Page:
Little did we know, we had just enjoyed the last bit of relative calm. The next two days were spent cooped up in a nearby hotel while most of the country's roads became impassable after that night's snowstorm. We had to completely reshuffle our itinerary but, once were finally able to return to the capital region, things brightened up - literally.

Bruarfoss waterfall in the winter in Iceland.

Enchanted Brew

0.4 sec, f/13, ISO 64

We relocated to a hotel in Reykjavik, and were now within driving distance of Bruarfoss - a quaint and unique waterfall. To reach it, we hiked 3 kilometres along a narrow path in the snow, winding through plains and woodland, following the stream flowing from the falls. The spikes on our boots helped as we trekked over packed snow. The sky was beginning to light up as we stepped onto the wooden bridge overlooking Bruarfoss. We were entirely alone. The cascading turquoise waters and its majestic swirl were an incredible sight, made especially beautiful by the surrounding snow-white shores and mountain backdrop.

While researching locations prior to this trip, I've come across so many stunning images of Bruarfoss that I felt I might be underwhelmed when I saw it in person. The effect was entirely the opposite. No photographs, including this one of my own, do the place real justice. As I edited this shot, I did my best to get the blue-green hue of the water just right, but nothing compares to seeing its beauty and unique flow with your own eyes.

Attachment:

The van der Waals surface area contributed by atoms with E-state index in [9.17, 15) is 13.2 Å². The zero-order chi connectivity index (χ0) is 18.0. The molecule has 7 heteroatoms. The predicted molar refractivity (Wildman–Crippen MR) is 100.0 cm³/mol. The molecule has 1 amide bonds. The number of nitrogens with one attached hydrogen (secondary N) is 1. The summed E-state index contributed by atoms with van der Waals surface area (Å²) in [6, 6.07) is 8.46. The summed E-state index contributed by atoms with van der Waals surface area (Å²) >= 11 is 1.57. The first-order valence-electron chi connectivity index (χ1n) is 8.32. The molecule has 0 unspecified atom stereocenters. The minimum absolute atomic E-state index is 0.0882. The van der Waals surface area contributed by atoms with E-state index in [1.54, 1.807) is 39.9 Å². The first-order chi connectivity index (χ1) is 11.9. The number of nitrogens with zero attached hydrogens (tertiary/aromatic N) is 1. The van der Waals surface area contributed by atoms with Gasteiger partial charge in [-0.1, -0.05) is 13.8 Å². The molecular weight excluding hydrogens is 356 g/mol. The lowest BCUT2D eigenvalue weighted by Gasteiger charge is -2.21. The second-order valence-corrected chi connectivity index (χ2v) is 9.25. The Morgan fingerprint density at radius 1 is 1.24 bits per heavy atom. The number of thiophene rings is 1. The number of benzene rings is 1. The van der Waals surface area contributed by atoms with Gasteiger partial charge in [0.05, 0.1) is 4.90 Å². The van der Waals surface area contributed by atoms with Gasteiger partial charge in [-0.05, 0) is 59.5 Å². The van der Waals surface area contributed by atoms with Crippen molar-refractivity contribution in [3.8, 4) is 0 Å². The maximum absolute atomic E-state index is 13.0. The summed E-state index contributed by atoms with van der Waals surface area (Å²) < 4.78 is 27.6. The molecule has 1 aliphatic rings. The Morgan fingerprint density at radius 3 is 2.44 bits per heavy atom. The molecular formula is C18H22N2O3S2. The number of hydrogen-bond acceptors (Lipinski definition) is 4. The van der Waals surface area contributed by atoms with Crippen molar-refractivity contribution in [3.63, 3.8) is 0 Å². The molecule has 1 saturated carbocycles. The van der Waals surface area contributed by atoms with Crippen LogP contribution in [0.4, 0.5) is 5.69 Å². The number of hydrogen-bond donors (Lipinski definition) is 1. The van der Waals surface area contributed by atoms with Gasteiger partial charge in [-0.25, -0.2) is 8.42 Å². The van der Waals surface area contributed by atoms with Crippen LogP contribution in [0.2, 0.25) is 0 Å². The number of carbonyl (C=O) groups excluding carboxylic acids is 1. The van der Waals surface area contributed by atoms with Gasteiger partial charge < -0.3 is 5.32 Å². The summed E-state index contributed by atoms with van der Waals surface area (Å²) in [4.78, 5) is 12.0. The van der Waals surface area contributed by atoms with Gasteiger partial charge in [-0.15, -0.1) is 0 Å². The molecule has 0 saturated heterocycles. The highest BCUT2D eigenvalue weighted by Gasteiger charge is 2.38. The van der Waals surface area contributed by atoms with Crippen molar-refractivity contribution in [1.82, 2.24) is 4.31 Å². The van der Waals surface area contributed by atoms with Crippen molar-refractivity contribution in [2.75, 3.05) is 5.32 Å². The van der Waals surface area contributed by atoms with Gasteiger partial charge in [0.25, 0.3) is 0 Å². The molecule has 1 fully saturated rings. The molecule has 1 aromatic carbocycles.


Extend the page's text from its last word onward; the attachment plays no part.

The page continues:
Reykjanes is a location we somehow overlooked on our last trip to Iceland a few years ago. The peninsula is a relatively short drive from Reykjavik, but after the recent snowstorm the roads outside of the city were still very much icy and snow packed. We got as close as we could to the coast, parking the car at the end the snowy trail, down past the lighthouse, and made our way towards the water on foot. It was a cold morning, 10 or 15 degrees Celsius below zero. As we stood at the southwestern tip of Iceland, looking out towards the Atlantic, the ocean waves rolled in one after the other, hitting the jagged coastal rocks and occasionally crashing hard enough to send an explosive splash up into the air in front of us.

Winter sunrise from Reykjanes peninsula in southwest Iceland.

Beacon of the South

13 sec, f/13, ISO 80